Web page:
Mobile in Supply Chain: What we can Learn from Disney World

Disney World in Florida is one of my favorite places to vacation. I made a family trip recently, going to the parks after a seven-year gap—and was awestruck by the mobile app experience. All my previous trips were before the smartphone era and I had honed my strategy to optimize on Fastpass, park routing, and showtimes. This time around, the Disney Mobile App leveled the playing field—as real-time wait times, Fastpass slots, GPS mapping to attractions, and restaurant reservations could be made in seconds on my phone.

Disney is not an isolated example. Killer mobile apps have transformed our lives and multiple industries (think Uber for transportation, Whatsapp for communication, and many others).

The question is, what is the sweet spot for supply chain related mobile apps? We need to look at three characteristics in supply chains to answer this question.


Overall, the Disney mobile app was the perfect complement to the theme park experience. Walking tourists make a great mobile user base. Multiple spread-out attractions are perfect for GPS. And updating information in real-time (like wait times) lends itself to mobile presentation.

Mobility of the Supply Chain User Base

This is an obvious one, but needs to be analyzed further. This analysis in the Disney analogy is easy—the entire park is full of only mobile users (hard to lug a laptop along with strollers!). In large organizations today, most supply chain executives and managers are mobile; travelling to far flung manufacturing sites, supplier hubs, distribution centers, and so on. This segment of the workforce has to stay on top of supply chain developments, and mobile apps are a key enabler. The next segment of workers can be divided into mobile and non-mobile users. The mobile users of supply chain data (note: this is different from supply chain workers) could be salespeople doing meetings with customers who want to know where the goods are, or logistics people walking around a warehouse. In the remaining segment of non-mobile users, there are people who either need supply chain information 9-to-5 or 24x7. For the 9-to-5 processes (e.g. accounts payables), a mobile app is not a necessity. However for the 24x7 processes, a mobile app is a necessity.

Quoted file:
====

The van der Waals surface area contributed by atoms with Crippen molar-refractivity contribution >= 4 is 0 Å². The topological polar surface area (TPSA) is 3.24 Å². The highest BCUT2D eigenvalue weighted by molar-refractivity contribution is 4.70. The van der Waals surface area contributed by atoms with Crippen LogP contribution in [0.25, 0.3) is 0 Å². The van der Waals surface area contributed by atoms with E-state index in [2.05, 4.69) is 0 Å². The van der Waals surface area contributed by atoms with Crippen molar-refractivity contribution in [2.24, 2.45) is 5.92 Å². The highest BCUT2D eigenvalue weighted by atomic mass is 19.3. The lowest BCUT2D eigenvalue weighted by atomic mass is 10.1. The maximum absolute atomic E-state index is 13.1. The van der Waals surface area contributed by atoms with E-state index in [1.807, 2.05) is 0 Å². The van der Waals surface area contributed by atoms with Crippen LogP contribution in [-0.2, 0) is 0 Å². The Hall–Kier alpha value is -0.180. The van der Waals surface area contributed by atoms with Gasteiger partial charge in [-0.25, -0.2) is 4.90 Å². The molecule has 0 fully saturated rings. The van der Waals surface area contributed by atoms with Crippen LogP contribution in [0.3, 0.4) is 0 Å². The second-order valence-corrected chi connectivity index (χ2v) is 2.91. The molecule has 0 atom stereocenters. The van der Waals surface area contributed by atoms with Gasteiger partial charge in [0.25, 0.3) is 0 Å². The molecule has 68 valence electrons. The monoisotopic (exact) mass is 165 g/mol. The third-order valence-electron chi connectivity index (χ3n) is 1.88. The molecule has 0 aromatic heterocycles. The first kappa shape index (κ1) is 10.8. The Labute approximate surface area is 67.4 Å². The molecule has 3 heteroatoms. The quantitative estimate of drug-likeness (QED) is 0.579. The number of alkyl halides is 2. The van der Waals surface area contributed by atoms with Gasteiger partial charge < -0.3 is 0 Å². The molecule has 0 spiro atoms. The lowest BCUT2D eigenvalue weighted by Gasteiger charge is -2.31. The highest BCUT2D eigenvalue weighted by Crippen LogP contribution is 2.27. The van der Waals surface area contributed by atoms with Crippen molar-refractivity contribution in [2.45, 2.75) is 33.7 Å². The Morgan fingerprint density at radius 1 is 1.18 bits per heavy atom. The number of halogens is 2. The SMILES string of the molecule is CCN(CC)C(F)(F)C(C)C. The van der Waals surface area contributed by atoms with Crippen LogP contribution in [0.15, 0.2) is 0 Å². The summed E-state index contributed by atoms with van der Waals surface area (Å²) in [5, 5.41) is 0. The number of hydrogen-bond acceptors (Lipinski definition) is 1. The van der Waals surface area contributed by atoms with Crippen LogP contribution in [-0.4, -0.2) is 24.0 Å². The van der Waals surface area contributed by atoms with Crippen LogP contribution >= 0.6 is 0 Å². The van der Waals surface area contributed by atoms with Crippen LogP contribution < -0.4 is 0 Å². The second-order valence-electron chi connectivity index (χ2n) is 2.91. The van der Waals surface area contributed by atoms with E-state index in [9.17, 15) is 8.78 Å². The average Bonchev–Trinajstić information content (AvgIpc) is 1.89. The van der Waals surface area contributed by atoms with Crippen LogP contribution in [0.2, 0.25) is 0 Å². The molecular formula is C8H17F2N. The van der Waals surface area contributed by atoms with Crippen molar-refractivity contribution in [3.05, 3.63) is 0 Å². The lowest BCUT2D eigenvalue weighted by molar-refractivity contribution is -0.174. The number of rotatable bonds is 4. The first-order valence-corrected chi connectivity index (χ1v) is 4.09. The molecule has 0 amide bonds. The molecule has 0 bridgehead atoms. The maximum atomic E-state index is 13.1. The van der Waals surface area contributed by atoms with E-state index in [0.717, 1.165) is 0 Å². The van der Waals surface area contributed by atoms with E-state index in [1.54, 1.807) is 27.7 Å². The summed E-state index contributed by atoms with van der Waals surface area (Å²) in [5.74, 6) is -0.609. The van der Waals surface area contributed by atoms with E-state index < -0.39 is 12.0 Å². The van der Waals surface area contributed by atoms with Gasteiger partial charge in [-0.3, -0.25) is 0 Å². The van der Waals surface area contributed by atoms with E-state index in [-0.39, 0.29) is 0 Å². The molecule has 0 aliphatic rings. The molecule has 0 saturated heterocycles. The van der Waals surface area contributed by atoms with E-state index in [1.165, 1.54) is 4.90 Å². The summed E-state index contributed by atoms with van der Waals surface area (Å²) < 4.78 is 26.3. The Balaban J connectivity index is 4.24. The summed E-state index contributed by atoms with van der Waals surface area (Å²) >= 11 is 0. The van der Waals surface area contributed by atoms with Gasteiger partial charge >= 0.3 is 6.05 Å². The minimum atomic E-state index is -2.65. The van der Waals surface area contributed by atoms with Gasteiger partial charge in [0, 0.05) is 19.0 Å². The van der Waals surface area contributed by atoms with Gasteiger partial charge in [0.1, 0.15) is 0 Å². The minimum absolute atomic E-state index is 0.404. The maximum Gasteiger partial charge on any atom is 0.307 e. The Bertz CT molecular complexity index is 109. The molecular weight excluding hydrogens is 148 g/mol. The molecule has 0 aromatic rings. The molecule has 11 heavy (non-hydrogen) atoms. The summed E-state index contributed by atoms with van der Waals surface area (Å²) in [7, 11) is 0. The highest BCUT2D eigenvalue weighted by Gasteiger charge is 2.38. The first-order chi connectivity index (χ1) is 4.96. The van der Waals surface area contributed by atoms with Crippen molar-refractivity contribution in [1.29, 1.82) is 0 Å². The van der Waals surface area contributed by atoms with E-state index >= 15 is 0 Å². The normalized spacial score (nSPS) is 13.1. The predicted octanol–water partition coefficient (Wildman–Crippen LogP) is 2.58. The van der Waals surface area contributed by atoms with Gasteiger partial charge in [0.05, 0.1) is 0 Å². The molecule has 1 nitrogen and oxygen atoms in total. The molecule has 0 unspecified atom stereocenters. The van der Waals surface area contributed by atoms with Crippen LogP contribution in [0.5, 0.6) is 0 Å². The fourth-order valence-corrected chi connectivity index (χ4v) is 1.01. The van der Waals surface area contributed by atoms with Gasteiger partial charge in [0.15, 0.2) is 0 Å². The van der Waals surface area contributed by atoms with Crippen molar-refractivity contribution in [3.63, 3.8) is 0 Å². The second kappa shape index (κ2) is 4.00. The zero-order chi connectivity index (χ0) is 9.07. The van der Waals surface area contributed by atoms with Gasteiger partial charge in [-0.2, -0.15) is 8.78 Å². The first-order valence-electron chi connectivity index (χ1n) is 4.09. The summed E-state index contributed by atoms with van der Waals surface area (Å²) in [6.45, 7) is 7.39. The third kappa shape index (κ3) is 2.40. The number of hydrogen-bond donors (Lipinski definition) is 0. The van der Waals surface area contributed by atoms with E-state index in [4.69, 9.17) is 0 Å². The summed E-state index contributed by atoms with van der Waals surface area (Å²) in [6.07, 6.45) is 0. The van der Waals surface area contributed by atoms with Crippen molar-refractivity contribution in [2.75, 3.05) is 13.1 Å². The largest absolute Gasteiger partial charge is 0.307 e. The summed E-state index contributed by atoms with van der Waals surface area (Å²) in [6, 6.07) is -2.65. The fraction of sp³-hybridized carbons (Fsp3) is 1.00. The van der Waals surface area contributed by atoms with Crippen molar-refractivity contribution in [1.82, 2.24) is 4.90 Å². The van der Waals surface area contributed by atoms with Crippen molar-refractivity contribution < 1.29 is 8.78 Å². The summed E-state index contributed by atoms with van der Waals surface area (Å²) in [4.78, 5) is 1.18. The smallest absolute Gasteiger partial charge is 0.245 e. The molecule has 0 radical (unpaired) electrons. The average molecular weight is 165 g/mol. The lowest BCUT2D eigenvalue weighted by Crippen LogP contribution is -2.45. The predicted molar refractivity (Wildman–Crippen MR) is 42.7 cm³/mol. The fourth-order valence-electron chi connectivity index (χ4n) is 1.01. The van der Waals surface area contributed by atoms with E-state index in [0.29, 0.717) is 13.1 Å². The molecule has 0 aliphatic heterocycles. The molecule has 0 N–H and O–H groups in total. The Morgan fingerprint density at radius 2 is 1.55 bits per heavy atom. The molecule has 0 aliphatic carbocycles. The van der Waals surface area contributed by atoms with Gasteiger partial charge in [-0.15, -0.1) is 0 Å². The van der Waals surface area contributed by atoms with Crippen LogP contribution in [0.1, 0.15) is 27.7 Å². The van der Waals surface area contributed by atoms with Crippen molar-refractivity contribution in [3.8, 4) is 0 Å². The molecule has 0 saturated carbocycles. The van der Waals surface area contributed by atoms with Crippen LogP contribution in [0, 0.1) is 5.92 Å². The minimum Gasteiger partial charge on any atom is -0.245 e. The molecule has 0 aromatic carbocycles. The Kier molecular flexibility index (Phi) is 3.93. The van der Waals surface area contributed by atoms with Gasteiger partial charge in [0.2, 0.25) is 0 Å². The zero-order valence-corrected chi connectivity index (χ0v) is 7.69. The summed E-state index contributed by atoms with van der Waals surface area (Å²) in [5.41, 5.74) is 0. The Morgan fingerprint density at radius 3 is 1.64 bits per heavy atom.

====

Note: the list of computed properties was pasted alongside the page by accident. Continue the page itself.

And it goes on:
Visibility into Dynamic Information

The speed at which the underlying information is changing is the primary driver on how much value mobile provides. Many supply chain functions fit this criterion such as production data, quality data, transportation status, and inventory data. Using the Disney app analogy: if the app were showing park hours (static data)—it’s not of much value. However, real-time waiting times for rides and attractions is immensely valuable.

Time-to-Response Requirements

Some supply chain situations require rapid organizational response—e.g. a disruption at a key supplier necessitates a response in hours vs days. Another example is a delay in critical shipment for a major customer to identify alternative options. Expectations on supply chain performance have increased the need to respond faster, driven by competitive pressures (need to react faster than competition) and customer expectations (e.g. pay penalties for late deliveries).

Think through the Conversion of a Desktop App to a Mobile View

Wrapping up, once some supply chain processes are identified as ripe for mobile enablement, the organization shouldn’t rush to convert a desktop view into a mobile app, as the use case for the same process is very different in a desktop scenario versus a mobile scenario. The next step should be to analyze the business process: what information is really needed by the mobile user? How would this information be used? Who else would use or collaborate with this information? Thus, a good mobile app would balance the full-blown desktop capability with the ease-of-use for a mobile use case.


See How to Track and Monitor Events in Real-Time